by Alfred Scott
This article appeared in the June 1996 Falco Builders Letter.
Italian corruption: Nustrini gear doors to go with the Nustrini canopy.
One problem with Richard Clements's scheme of painting your completion number-in his case, 50 for the 50th Sequoia Falco finished-is people like Art Witzke, whose Falco flew for the first time on December 8, 1994, and who just now has gotten around to telling anyone about it! Art may also have walked away with the longest completion time record at 13 years.
Art Witzke hails from Northville, Michigan. That's a Detroit suburb and, not surprisingly, he worked in the automotive field, as an engineering manager in engines at Ford Motor Company, handling the design and development of engines through all of the phases. He retired about 14 years ago, at a time when computers and electronics were just coming along. Art was strictly a slide-rule type, so he got out "just in time".
During WWII, Art started out as an engineering maintenance officer trained at Yale, and then when the B-29's came along, he transferred to the big bombers where he worked as a flight engineering instructor. That was the first plane that required a separate flight engineer to monitor and control the engines. In all, he put in about 800 hours in B-29s, training flight engineers over flights that would sometimes last 10-15 hours at 25,000 feet. It all required constant calculations for the power setting for various altitudes and weights, something that today would all be done by a microprocessor.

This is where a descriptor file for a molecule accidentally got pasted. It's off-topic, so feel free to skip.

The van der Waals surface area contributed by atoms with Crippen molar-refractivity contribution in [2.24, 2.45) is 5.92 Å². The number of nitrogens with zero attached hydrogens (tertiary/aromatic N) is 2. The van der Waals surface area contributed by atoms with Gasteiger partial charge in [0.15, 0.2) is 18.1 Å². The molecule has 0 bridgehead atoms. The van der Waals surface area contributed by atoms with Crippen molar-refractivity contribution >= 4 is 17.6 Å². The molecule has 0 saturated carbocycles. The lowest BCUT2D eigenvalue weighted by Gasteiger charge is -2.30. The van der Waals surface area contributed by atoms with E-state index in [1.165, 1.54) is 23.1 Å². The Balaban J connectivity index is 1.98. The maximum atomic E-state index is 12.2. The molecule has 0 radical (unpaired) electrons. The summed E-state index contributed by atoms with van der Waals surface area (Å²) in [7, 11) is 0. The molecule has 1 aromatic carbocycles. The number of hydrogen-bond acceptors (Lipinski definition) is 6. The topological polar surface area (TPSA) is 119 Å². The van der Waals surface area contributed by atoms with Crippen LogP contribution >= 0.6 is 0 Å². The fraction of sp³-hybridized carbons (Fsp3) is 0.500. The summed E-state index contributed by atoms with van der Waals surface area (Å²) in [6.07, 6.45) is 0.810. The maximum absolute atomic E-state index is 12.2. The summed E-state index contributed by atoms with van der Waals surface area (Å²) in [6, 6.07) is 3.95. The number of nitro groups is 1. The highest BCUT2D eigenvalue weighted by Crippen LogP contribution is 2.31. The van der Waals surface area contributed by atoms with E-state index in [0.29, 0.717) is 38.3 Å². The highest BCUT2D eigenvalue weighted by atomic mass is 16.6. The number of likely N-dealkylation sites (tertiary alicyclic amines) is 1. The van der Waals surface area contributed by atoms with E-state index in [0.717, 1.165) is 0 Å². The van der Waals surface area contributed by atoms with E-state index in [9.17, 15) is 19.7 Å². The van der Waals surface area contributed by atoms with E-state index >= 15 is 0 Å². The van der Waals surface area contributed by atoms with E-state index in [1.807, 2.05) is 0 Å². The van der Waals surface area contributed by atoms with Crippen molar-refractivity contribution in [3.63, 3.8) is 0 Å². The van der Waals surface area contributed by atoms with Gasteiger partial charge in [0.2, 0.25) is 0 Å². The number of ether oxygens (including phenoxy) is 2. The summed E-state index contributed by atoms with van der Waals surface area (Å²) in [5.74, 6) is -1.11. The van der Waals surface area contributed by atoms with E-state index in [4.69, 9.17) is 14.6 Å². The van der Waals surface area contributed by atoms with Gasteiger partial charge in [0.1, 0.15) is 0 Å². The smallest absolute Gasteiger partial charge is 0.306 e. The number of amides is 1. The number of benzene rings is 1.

Art has always been a hobby-builder of things from an early age, and built model airplanes as a kid. So when he retired, he started right in on the Falco and worked at a leisurely pace. Art built all of the wood components but purchased most of the other kits.
The Falco has a 160 hp I0-320-B1A engine and constant-speed propeller, along with a Sky-Tec starter and Pelican alternator. Equipment includes an autopilot, Terra nav-com, loran and transponder. The Nustrini canopy is raised by 1 1/2" and Art installed a vertical extension of the diagonal frame No. 6 which seals against the canopy.
N41854 weighed in at 1,290 lbs empty, which is exactly the same as Dick Reichenbach's, which is based 100 miles north in Bay City.